“In my Jewish family, and I’m sure in many other Jewish families, when the girl got her period, the mother would slap the girl across the face, very hard, and leave an imprint. I’m not sure what the reason was… something about warding off evil spirits, I think. To keep the devil away from you.”
When a girl begins to menstruate, she is able to get pregnant. This can be a great worry for many mothers who are trying to keep their children pure for marriage, or, at least, keep their children from becoming mothers before they are ready. The slap is supposed to be painful so that it warns you against becoming pregnant; the pain of the slap is symbolical of the pain of pregnancy and the difficulty of raising a child. Furthermore, being pregnant at a young age is like a slap in the face to your family. An unwed, pregnant girl would bring great shame to a traditional Jewish family. The sting of the slap, on one level, represents that sting of shame that the family would feel. The slap is supposed to leave an imprint for a while so that it serves as a lasting reminder not to get pregnant.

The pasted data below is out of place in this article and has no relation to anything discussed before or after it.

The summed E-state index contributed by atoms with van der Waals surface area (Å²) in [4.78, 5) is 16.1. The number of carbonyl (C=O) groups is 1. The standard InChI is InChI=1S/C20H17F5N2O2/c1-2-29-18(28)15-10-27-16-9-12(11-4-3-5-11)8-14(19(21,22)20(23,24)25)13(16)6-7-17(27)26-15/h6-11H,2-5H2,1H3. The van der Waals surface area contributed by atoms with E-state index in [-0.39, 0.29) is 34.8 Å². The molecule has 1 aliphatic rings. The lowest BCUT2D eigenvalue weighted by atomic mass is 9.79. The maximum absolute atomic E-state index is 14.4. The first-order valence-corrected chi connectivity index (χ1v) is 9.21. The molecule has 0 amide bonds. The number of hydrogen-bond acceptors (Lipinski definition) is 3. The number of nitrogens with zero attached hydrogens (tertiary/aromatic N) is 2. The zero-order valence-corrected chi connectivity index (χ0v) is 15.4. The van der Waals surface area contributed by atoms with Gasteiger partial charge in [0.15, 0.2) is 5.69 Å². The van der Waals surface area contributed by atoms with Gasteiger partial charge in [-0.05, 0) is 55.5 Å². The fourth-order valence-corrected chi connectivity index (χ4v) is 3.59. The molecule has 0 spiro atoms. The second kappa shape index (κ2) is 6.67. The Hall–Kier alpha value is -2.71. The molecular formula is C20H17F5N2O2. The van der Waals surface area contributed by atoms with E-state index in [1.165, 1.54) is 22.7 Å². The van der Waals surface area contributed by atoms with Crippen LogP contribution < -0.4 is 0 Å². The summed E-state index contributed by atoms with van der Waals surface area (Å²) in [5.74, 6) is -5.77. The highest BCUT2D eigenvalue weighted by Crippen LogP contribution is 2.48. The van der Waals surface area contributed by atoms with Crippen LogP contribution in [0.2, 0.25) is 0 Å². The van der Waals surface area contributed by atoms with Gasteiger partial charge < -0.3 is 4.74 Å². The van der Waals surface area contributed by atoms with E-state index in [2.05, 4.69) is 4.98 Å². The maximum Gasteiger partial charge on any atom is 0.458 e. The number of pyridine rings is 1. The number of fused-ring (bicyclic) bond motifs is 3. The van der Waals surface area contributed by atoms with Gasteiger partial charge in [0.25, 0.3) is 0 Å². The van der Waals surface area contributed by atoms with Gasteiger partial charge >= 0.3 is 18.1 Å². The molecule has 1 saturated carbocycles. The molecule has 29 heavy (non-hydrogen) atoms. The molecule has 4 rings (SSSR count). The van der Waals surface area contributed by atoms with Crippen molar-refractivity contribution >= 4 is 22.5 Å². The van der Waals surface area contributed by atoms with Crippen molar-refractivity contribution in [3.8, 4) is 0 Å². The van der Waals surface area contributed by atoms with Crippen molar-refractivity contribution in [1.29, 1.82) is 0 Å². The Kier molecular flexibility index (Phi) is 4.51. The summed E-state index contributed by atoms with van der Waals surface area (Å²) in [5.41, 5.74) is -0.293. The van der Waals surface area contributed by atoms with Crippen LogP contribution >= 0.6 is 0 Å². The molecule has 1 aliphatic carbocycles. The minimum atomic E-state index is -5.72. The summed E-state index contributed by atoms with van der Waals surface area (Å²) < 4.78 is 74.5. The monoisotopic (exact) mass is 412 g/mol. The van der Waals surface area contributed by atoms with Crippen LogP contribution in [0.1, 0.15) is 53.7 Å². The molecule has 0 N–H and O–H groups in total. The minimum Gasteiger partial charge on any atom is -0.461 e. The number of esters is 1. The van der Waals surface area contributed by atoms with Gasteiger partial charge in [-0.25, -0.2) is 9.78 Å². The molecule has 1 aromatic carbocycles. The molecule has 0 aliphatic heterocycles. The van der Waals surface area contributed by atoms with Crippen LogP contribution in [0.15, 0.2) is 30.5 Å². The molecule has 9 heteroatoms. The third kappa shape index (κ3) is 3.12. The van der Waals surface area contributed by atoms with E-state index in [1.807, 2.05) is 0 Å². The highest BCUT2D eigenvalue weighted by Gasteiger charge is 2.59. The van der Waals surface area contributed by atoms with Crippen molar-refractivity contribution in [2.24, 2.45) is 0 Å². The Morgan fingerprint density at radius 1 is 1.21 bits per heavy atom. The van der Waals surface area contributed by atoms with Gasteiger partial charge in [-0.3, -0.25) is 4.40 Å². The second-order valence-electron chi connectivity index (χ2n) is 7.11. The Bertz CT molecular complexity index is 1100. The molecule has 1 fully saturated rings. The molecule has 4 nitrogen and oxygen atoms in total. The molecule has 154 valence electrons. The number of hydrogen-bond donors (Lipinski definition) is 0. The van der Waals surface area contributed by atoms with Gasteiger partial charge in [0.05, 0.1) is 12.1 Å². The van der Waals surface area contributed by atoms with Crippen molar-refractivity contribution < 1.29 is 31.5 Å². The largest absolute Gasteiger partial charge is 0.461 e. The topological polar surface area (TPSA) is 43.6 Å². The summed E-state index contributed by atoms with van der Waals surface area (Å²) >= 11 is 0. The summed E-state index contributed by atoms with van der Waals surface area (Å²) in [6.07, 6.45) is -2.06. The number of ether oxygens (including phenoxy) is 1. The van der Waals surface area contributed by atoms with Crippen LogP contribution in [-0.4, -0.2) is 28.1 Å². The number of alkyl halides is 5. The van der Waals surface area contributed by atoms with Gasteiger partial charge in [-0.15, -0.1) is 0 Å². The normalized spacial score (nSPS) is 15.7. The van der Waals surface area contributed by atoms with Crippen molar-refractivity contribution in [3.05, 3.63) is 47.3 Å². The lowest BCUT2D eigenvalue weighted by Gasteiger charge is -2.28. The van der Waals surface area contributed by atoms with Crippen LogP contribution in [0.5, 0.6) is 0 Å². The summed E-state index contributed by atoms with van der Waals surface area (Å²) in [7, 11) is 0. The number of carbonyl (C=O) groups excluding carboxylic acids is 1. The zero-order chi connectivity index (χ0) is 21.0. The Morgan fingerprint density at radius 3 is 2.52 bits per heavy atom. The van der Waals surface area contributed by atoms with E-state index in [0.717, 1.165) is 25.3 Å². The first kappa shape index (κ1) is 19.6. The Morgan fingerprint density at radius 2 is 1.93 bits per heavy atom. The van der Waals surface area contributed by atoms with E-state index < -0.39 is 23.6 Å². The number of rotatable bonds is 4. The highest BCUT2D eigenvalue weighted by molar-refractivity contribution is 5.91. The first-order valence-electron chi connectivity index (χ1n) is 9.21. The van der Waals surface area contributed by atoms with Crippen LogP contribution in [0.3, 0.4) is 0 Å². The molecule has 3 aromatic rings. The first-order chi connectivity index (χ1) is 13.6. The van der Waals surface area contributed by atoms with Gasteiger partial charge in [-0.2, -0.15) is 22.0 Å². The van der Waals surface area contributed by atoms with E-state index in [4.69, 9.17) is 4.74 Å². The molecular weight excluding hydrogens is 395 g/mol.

Judaism in its institutional form does not tend to deal with spirits or concepts such as the devil, so it is interesting that this Jewish folk practice invokes those ideas. This practice is an example of how folk traditions can deviate from a religion’s scripture or institutionalized forms.